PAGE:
2.C Clamps

These clamps have always been in most woodworking shops for a long time. As its name suggests, C clamps look like the “C” letter and are almost always from metal. Just like the first type, C Clamps come in a wide range of sizes, depending on the manufacturer. You can choose sizes from 1 inch up to 12 inches. Moreover, this type is so versatile that woodworkers can use it both for home use and even for larger industry-specific projects.

C Clamps will give you more fastening and grip than the trigger clamps, but the setup time is relatively longer. With the trigger clamps, you will just press the handle, alter the clamp whenever needed, and you’re good to go. On the other hand, C clamps require you to adjust the tightness by turning the handle. This setup is not ideal if you have to tighten a workpiece immediately because your other hand Is busy holding other tools.

Moreover, there’s a possibility of over-tightening. Most C Clamps also don’t have pads on the jaws, which can ruin the quality of softwoods through dents and unwanted marks. If you’re just starting to build your projects, it’s great to have a set of C clamps with about 2 to 3 assorted sizes. However, take note that it is a priority clamp. If you’re a beginner, stick to the most basic – trigger clamps unless you start earning with your projects.




3.Pipe Clamps

Pipe bar clamps are probably the most heavy-duty clamps, and they’re not as expensive as what you may think unless you buy a set. When you look at it, it seems rather unimpressive and small. However, its mechanism is more than what you can see. The nice thing about these clamps is that they’re interchangeable and can still offer sturdy support. If you are gluing some cutting boards, a set of pipe bar clamps is the safest option possible. The resilience, clamping power, and ease of use are unbeatable.

One bad thing about these clamps is that the throat or where you hold your piece in place can be short for some projects. Another common criticism is that it can leave a residue on a person’s project due to grease and solvents on the pipes. If this is a serious concern for you, you can put some old rags between your workpiece and the pipes so that they don’t rub each other while adding an extra layer of protection.

4.Bar Clamps Or F Clamps

It is the most versatile of all clamps. Some people call it F Clamps because it looks like the letter ‘F’ in the alphabet whenever you view it from its sides. The best part about bar clamps is that they have padding on the jaws that adds protection to your wood piece from getting dents, marks, and scratches. It’s a very neat idea when you attach a large project without putting any rug in between the clamp jaw and the material.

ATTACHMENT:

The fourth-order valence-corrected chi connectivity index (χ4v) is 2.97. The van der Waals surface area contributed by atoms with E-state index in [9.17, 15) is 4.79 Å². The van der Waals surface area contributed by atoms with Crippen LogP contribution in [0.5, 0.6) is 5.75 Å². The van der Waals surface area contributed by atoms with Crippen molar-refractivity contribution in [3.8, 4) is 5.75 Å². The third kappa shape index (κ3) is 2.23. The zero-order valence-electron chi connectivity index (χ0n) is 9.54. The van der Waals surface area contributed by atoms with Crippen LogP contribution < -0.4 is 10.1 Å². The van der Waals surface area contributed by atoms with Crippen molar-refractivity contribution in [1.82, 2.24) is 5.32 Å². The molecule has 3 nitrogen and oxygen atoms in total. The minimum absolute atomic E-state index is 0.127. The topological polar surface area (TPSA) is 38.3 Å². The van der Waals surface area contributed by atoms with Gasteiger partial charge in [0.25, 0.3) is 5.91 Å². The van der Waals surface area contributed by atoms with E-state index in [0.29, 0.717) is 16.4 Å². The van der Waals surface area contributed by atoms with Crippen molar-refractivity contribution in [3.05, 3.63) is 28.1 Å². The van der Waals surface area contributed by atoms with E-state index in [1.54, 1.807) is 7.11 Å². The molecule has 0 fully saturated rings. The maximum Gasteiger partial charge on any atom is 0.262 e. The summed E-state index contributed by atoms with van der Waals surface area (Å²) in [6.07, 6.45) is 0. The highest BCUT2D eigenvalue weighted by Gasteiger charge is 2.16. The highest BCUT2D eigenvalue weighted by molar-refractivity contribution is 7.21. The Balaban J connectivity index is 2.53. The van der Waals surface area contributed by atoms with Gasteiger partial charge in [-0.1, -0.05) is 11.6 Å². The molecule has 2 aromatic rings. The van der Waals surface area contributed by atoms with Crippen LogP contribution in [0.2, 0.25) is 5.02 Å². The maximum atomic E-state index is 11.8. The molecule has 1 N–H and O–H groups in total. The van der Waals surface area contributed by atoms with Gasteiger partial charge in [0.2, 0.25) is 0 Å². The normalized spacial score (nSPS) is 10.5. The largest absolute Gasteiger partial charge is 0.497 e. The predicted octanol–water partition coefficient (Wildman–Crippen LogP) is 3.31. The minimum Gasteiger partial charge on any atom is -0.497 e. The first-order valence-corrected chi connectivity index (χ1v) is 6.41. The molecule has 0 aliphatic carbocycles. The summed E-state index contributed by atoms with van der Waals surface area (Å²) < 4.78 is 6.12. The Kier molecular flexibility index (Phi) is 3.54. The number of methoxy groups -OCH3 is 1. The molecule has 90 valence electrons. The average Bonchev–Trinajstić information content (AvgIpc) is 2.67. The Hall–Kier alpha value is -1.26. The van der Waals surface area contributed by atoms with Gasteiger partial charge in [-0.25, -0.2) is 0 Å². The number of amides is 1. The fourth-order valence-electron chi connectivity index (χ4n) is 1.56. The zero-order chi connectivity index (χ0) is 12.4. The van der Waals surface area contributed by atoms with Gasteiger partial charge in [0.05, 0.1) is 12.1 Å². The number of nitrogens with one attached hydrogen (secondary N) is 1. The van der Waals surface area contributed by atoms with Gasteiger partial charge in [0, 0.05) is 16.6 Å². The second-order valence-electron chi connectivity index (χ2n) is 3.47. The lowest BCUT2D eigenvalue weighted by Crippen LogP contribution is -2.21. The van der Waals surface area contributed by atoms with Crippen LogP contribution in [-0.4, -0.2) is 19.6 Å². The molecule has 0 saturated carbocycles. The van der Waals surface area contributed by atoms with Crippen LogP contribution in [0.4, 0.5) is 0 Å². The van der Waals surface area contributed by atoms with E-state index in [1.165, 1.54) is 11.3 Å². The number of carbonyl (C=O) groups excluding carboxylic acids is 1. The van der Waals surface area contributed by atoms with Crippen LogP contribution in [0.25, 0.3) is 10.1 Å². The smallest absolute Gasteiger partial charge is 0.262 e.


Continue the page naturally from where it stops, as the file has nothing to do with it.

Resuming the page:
These clamps are available in a wide range of sizes. You can start picking up some F Clamps that are as small as 6 to 48 inches, which are usually from aluminum. It works like a pipe clamp that lets you move the lower jaw up or down quickly to get it close to your project. Then, you have to turn a button that moves the lower jaw closer to your project to tighten it by applying pressure.

5.Parallel Clamps

These clamps are similar to the bar clamps but larger. The best thing about these clamps is that they are versatile for different projects while allowing the user to use them in a variety of different ways. However, this is the most expensive clamp, at least on our list. Still, there are a couple of things to like about these clamps. 

First off, it’s heavy-duty, so it’s an excellent clamping power. Once you start tightening it down to your project, you don’t need to worry about whether or not it will be able to hold your boards in place. In short, it’s excellent to do its job very well. The throat of parallel clamps will allow you to secure materials that are 3 to 4 inches thick.




Moreover, it forms a 90-degree angle around both of jaws which are great when gluing wood boxes, some cabinets, and other square objects. Parallel clamps are also easy to attach and disconnect to make the process a lot easier.

How Many Clamps Do You Need?

The number clamps that you must have depends on the workpieces that you’re working on. So, you can buy as many as you can for as long as your budget allows. Woodworkers are buying clamps like fashion models are buying shoes. When it comes to clamps for gluing, always make sure of the consistency.

Make sure that you apply the glue across the material evenly and without any weak spots. Moreover, you have to be consistent in placing clamps on the right spaces to ensure equal pressure. For new beginner woodworkers, you can buy a couple of clamps. As you expand your skills, you can also buy more.